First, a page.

Therefore, regulation of testosterone production by fetal LC within and after the MPW is fundamentally important for normal male development, yet the mechanisms involved are largely unknown (Fig. 1A). In rodents, it has been presupposed that unknown paracrine mechanisms stimulate LC steroidogenesis during this period, as secretion of the main physiological LC stimulator, luteinizing hormone (LH), does not begin until after the MPW, and knockout of either LHβ or its receptor does not impair masculinization [1]. In contrast, in humans/primates, inactivating mutations of the LH receptor, although not of LH, impair masculinization [1]. This is because the primate placenta produces an LH-like chorionic gonadotropin (CG) that stimulates fetal LC, whereas the rodent placenta does not [1]. However, even in humans, the balance of evidence points to CG not being the sole driver of fetal LC steroidogenesis during the presumptive MPW, so that (unidentified) local stimulatory factors may also play a role [1]. Consequently, ignorance about the regulation of fetal testis steroidogenesis in and around the MPW is a major obstacle to identifying how normal masculinization is driven and what can impact this to induce TDS/masculinization disorders.

Figure 1
Critical importance of local (unknown) factors in the regulation of testosterone production by fetal Leydig cells in the rat during the masculinization programming window (A) and downstream effects of impairment of testosterone production by fetal exposure ...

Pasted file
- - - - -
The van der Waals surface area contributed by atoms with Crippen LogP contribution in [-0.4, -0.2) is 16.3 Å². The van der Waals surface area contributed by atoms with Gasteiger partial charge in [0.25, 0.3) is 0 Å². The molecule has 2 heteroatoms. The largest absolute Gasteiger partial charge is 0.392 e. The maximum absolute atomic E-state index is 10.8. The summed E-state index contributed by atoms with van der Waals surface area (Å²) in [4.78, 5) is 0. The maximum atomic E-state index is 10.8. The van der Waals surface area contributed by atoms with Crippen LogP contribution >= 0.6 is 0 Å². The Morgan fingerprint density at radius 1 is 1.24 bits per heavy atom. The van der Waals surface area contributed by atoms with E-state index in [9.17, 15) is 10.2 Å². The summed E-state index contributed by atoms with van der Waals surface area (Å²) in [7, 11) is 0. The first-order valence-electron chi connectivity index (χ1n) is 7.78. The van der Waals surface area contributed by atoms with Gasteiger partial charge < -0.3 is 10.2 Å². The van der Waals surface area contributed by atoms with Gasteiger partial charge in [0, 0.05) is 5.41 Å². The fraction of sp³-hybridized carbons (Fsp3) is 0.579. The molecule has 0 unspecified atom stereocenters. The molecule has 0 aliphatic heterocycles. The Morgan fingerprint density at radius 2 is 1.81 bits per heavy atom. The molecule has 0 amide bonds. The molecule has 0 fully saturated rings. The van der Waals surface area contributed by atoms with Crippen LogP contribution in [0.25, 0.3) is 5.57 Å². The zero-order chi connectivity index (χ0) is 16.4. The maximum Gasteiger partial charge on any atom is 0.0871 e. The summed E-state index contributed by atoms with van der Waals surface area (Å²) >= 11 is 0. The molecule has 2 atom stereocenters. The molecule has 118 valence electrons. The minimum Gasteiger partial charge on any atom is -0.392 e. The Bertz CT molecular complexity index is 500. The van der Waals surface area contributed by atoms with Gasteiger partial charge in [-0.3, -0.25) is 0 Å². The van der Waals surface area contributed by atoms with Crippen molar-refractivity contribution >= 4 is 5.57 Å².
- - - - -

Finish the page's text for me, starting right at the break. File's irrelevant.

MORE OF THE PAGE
We have developed an animal model for TDS involving fetal exposure to the ubiquitous environmental chemical, dibutyl phthalate (DBP) [9]. Exposure of pregnant rats to DBP suppresses fetal LC steroidogenesis before and after the MPW because of the down-regulation of several genes that play critical roles in LC steroidogenesis, all of which are regulated by steroidogenic factor 1 (SF-1) [10], [11], [12], [13], [14], [15]. However, SF-1 expression itself is unaffected by DBP exposure and not all SF-1-dependent genes expressed in the fetal testis are impacted [12]. Whilst searching for an explanation for the latter observations, we identified an important role for chicken ovalbumin upstream promoter transcription factor II (COUP-TFII; also known as NR2F2). COUP-TFII is a widely expressed orphan nuclear receptor of the steroid/thyroid family [16]. Moreover, prepubertal deletion of COUP-TFII in the mouse results in failure of adult LC to differentiate, leading to near absence of testosterone production and infertility [17], implying a key role in (adult) LC development. The initial aim of the present studies was to evaluate if a mechanism involving COUP-TFII expression in fetal LC could explain the steroidogenic effects of DBP exposure in the rat, which our findings suggest it does. However, in so doing, wider implications emerged, namely evidence that regulation of LC steroidogenesis in and after the MPW may not be under stimulatory control by paracrine mechanisms, but rather may be actively repressed (by COUP-TFII) and that lifting of this repression is crucial for expansion of LC steroidogenic function during and after the MPW. We show that various treatments that impair fetal LC steroidogenesis in rats all maintain or induce COUP-TFII expression in fetal LC, and that prevalence of COUP-TFII expression in fetal LC in rats and mice is inversely related to ITT in every situation investigated. Vulnerability of this local mechanism to disruption by endogenous and exogenous factors could potentially explain why disorders (TDS) stemming from mild deficiency in androgen action in the MPW are common in humans.